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Every year, in late March, early April, cherry blossoms bloom in Washington. But it's not just a cherry, and it's not just a bloom. In 1912, the mayor of Tokyo donated 3,000 Japanese cherry-sakura seedlings to the city of Washington as a token of friendship between Japan and the United States. Since then, every time the cherry blossoms in Washington DC, the National Cherry Blossom Festival opens, which usually lasts about two weeks. This is a national event and people from all over the country come to see the cherry blossoms...

1. This year marks the 99th anniversary of Japan donating 3,000 cherry trees to the United States in 1912. The holiday is dedicated to the friendship between the peoples of Japan and the United States. More than 90 events and about two hundred different processions will take place during the festival. (Jim Lo Scalzo / EPA)


2. Cherry blossoms near the George Washington Memorial in the US capital. Thousands of residents and guests of
American capital came to the bay near the monuments to Presidents Jefferson and Washington to
enjoy the beauty of blooming white and pink sakura. (Mandel Ngan / AFP - Getty Images)


March 25 - A group of tourists who came to Washington, DC, specifically to look at the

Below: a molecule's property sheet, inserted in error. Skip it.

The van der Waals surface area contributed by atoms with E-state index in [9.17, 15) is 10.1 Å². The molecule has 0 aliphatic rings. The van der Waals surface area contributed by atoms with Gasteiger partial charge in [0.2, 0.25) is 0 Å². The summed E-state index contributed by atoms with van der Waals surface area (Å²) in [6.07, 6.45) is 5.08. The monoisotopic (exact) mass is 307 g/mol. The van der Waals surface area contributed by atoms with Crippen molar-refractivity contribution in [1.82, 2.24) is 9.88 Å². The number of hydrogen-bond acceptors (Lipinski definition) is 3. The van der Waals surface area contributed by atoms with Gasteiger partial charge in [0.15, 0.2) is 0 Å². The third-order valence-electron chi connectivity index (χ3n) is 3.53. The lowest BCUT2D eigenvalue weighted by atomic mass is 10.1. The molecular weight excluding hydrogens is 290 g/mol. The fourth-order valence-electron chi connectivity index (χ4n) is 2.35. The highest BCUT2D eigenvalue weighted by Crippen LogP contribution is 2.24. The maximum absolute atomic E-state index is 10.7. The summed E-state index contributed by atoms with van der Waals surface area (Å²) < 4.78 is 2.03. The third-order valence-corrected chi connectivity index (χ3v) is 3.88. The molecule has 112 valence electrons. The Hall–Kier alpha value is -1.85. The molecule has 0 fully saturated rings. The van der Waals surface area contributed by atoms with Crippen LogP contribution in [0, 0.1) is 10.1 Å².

cherry blossoms. Cherry blossoms attract about a million tourists to the US capital every year.
(Alex Wong/Getty Images)


exhibitions of Japanese culture, demonstrations of the art of ikebana and many other events. (SHAWN THEW / EPA)


People ride a tandem bike past cherry blossoms in Washington on March 25. The festival program includes
walking and biking tours, as well as cruises along the Potomac, during which tourists will see the most beautiful
cherry trees in the city and get acquainted with their history. (Mandel Ngan / AFP - Getty Images)


6. This year's festival will play an additional role, with proceeds from many of the celebrations going to help those affected by the earthquake and tsunami in Japan. Pictured: Cherry blossoms in full bloom at Scott Circle in Washington. (Hyungwon Kang/Reuters)

7. The Washington Cherry Blossom Festival is also a celebration of Japanese culture, with museums in Washington holding
Japan-themed exhibitions and some restaurants hosting festive sushi and sashimi tastings.
A man draws a cherry blossom branch on March 25. (Alex Wong / Getty Images)


8. This year's Cherry Blossom Festival in Washington is unusually cold. In the evening the air temperature drops below zero. (Michael Reynolds/EPA)


9. Photographers set up camera equipment on tripods to capture cherry blossom trees in Washington.
(JIM LO SCALZO / EPA)


10. Artist Justin Piles paints cherry blossoms near a pond in Washington. (Karen Bleier / AFP - Getty Images)


11. A girl photographs cherry blossoms during the Cherry Blossom Festival in Washington. The US National Park Service forecasts
that this year's cherry blossoms will peak between 29March to April 1st.
(Jose Luis Magana / AP)


Due to the unusually cold weather for
this time of year, it is expected that the peak of flowering will occur at the end of the festival. This year the festival will last
until April 10th. (Mandel Ngan / AFP - Getty Images)


13.